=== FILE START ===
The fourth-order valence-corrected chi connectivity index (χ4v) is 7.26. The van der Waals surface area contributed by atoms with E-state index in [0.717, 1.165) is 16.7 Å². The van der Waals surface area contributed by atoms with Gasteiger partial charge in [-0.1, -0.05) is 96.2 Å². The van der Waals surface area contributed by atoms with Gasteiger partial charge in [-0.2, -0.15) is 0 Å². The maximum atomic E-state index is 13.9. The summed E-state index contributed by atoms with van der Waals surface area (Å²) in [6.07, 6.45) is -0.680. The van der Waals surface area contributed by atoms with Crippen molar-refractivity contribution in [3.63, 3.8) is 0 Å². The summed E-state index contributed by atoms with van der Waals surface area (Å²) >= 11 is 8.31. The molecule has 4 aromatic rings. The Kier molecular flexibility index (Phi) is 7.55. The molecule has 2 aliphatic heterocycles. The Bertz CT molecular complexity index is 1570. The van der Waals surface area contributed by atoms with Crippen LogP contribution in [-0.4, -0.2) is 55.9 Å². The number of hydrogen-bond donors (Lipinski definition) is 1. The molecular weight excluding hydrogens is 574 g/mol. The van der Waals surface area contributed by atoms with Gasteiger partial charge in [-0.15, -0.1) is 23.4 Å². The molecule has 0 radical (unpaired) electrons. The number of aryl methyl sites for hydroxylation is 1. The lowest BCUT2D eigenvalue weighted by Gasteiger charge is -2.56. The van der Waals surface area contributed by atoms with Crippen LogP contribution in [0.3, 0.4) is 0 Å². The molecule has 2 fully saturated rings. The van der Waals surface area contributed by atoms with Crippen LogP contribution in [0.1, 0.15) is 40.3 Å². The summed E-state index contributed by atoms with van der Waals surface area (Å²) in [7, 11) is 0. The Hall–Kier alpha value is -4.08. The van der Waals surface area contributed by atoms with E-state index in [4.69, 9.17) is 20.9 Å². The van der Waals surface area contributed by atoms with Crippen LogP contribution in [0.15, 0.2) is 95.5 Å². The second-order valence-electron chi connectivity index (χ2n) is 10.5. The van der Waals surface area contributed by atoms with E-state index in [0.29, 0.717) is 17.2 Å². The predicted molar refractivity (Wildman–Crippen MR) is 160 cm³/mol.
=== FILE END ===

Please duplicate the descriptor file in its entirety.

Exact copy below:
The fourth-order valence-corrected chi connectivity index (χ4v) is 7.26. The van der Waals surface area contributed by atoms with E-state index in [0.717, 1.165) is 16.7 Å². The van der Waals surface area contributed by atoms with Gasteiger partial charge in [-0.1, -0.05) is 96.2 Å². The van der Waals surface area contributed by atoms with Gasteiger partial charge in [-0.2, -0.15) is 0 Å². The maximum atomic E-state index is 13.9. The summed E-state index contributed by atoms with van der Waals surface area (Å²) in [6.07, 6.45) is -0.680. The van der Waals surface area contributed by atoms with Crippen molar-refractivity contribution in [3.63, 3.8) is 0 Å². The summed E-state index contributed by atoms with van der Waals surface area (Å²) >= 11 is 8.31. The molecule has 4 aromatic rings. The Kier molecular flexibility index (Phi) is 7.55. The molecule has 2 aliphatic heterocycles. The Bertz CT molecular complexity index is 1570. The van der Waals surface area contributed by atoms with Crippen LogP contribution in [-0.4, -0.2) is 55.9 Å². The number of hydrogen-bond donors (Lipinski definition) is 1. The molecular weight excluding hydrogens is 574 g/mol. The van der Waals surface area contributed by atoms with Gasteiger partial charge in [-0.15, -0.1) is 23.4 Å². The molecule has 0 radical (unpaired) electrons. The number of aryl methyl sites for hydroxylation is 1. The lowest BCUT2D eigenvalue weighted by Gasteiger charge is -2.56. The van der Waals surface area contributed by atoms with Crippen LogP contribution in [0.3, 0.4) is 0 Å². The molecule has 2 fully saturated rings. The van der Waals surface area contributed by atoms with Crippen LogP contribution in [0.1, 0.15) is 40.3 Å². The summed E-state index contributed by atoms with van der Waals surface area (Å²) in [7, 11) is 0. The Hall–Kier alpha value is -4.08. The van der Waals surface area contributed by atoms with E-state index in [4.69, 9.17) is 20.9 Å². The van der Waals surface area contributed by atoms with Crippen LogP contribution in [0.15, 0.2) is 95.5 Å². The second-order valence-electron chi connectivity index (χ2n) is 10.5. The van der Waals surface area contributed by atoms with E-state index in [0.29, 0.717) is 17.2 Å². The predicted molar refractivity (Wildman–Crippen MR) is 160 cm³/mol.